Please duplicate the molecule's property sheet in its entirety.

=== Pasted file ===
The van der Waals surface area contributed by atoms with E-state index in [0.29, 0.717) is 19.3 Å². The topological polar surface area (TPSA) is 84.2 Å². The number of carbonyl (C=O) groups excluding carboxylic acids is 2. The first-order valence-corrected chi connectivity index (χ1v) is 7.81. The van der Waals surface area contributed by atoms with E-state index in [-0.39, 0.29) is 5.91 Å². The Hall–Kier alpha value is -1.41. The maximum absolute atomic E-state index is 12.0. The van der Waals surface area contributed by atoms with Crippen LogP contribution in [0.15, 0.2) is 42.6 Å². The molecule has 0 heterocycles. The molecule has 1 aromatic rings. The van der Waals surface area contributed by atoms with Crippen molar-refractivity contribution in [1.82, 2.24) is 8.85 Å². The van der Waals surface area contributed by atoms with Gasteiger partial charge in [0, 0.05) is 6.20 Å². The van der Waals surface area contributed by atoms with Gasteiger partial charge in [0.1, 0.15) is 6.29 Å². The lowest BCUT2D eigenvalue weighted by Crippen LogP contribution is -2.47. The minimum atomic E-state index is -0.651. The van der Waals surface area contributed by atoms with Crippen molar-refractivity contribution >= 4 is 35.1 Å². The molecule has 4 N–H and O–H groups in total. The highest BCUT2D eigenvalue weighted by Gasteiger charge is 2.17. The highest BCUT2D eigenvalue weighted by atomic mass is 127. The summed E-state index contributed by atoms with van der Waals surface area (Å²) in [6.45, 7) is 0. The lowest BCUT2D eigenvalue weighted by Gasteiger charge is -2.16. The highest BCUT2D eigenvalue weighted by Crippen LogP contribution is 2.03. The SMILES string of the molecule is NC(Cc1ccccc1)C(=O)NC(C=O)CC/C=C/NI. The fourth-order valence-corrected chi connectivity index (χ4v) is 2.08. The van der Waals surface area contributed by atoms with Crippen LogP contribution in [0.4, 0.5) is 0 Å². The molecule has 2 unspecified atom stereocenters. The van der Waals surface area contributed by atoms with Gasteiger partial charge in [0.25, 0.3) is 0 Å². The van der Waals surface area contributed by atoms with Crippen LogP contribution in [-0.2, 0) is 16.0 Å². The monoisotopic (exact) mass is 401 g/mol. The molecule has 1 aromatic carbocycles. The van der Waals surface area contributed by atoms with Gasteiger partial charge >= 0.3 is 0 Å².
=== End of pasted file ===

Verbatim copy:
The van der Waals surface area contributed by atoms with E-state index in [0.29, 0.717) is 19.3 Å². The topological polar surface area (TPSA) is 84.2 Å². The number of carbonyl (C=O) groups excluding carboxylic acids is 2. The first-order valence-corrected chi connectivity index (χ1v) is 7.81. The van der Waals surface area contributed by atoms with E-state index in [-0.39, 0.29) is 5.91 Å². The Hall–Kier alpha value is -1.41. The maximum absolute atomic E-state index is 12.0. The van der Waals surface area contributed by atoms with Crippen LogP contribution in [0.15, 0.2) is 42.6 Å². The molecule has 0 heterocycles. The molecule has 1 aromatic rings. The van der Waals surface area contributed by atoms with Crippen molar-refractivity contribution in [1.82, 2.24) is 8.85 Å². The van der Waals surface area contributed by atoms with Gasteiger partial charge in [0, 0.05) is 6.20 Å². The van der Waals surface area contributed by atoms with Gasteiger partial charge in [0.1, 0.15) is 6.29 Å². The lowest BCUT2D eigenvalue weighted by Crippen LogP contribution is -2.47. The minimum atomic E-state index is -0.651. The van der Waals surface area contributed by atoms with Crippen molar-refractivity contribution >= 4 is 35.1 Å². The molecule has 4 N–H and O–H groups in total. The highest BCUT2D eigenvalue weighted by Gasteiger charge is 2.17. The highest BCUT2D eigenvalue weighted by atomic mass is 127. The summed E-state index contributed by atoms with van der Waals surface area (Å²) in [6.45, 7) is 0. The lowest BCUT2D eigenvalue weighted by Gasteiger charge is -2.16. The highest BCUT2D eigenvalue weighted by Crippen LogP contribution is 2.03. The SMILES string of the molecule is NC(Cc1ccccc1)C(=O)NC(C=O)CC/C=C/NI. The fourth-order valence-corrected chi connectivity index (χ4v) is 2.08. The van der Waals surface area contributed by atoms with Crippen LogP contribution in [0.4, 0.5) is 0 Å². The molecule has 2 unspecified atom stereocenters. The van der Waals surface area contributed by atoms with Gasteiger partial charge in [0.25, 0.3) is 0 Å². The van der Waals surface area contributed by atoms with Crippen LogP contribution in [-0.2, 0) is 16.0 Å². The monoisotopic (exact) mass is 401 g/mol. The molecule has 1 aromatic carbocycles. The van der Waals surface area contributed by atoms with Gasteiger partial charge >= 0.3 is 0 Å².